Head and neck cancer is reportedly the sixth most common cancer across the globe, and most commonly it manifests as squamous cell carcinoma (HNSCC), a type of cancer that arises in the outer layer of the skin and mucous membranes of the mouth, nose and throat.
Switching from smoking to vaping would decrease users’ cancer risk by about 99%.
A study by researchers from Thomas Jefferson University researchers published online in the journal Molecular Cancer Research, aimed to determine the the effects of cigarette smoke on tumor progression. The study indicated that cigarette smoke reprograms the cells that surround cancer cells in a way which increases the aggressiveness of HNSCC.
“Cigarette smoke changes the metabolism of cells in head and neck squamous cell carcinomas, making the tumors more efficient as an ecosystem to promote cancer growth,” says Ubaldo Martinez-Outschoorn, MD, lead study author and associate professor in the Department of Medical Oncology and a researcher at the Sidney Kimmel Cancer Center at Jefferson Health.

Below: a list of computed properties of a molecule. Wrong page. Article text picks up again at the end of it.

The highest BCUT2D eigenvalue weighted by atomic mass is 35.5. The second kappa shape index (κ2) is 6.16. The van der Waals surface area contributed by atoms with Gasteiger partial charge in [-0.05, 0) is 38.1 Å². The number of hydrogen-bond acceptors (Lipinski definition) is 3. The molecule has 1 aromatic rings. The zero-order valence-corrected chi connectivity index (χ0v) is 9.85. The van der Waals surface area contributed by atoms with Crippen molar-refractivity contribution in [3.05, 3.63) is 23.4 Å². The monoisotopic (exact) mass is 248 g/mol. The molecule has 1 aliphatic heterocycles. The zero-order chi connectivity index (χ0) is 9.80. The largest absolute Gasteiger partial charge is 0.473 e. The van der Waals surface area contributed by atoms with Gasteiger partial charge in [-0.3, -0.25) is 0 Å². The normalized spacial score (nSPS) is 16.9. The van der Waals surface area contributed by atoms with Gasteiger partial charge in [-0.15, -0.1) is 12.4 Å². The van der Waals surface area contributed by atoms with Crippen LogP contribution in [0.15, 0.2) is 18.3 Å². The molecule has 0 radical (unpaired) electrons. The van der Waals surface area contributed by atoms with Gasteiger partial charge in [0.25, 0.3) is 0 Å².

How about vaping?
A 2017 study titled, “Comparing the cancer potencies of emissions from vapourised nicotine products including e-cigarettes with those of tobacco smoke”, carried out by Dr William E Stephens from the University of St Andrews in the UK, had looked into the risks from inhaling vapor in comparison to those from inhaling smoke.
In line with countless other studies indicating similar results, the researchers had found that switching from smoking to vaping would decrease users’ cancer risk by about 99%. “The aerosols form a spectrum of cancer potencies spanning five orders of magnitude from uncontaminated air to tobacco smoke. E-cigarette emissions span most of this range with the preponderance of products having potencies <1% of tobacco smoke and falling within two orders of magnitude of a medicinal nicotine inhaler,” read the study abstract.
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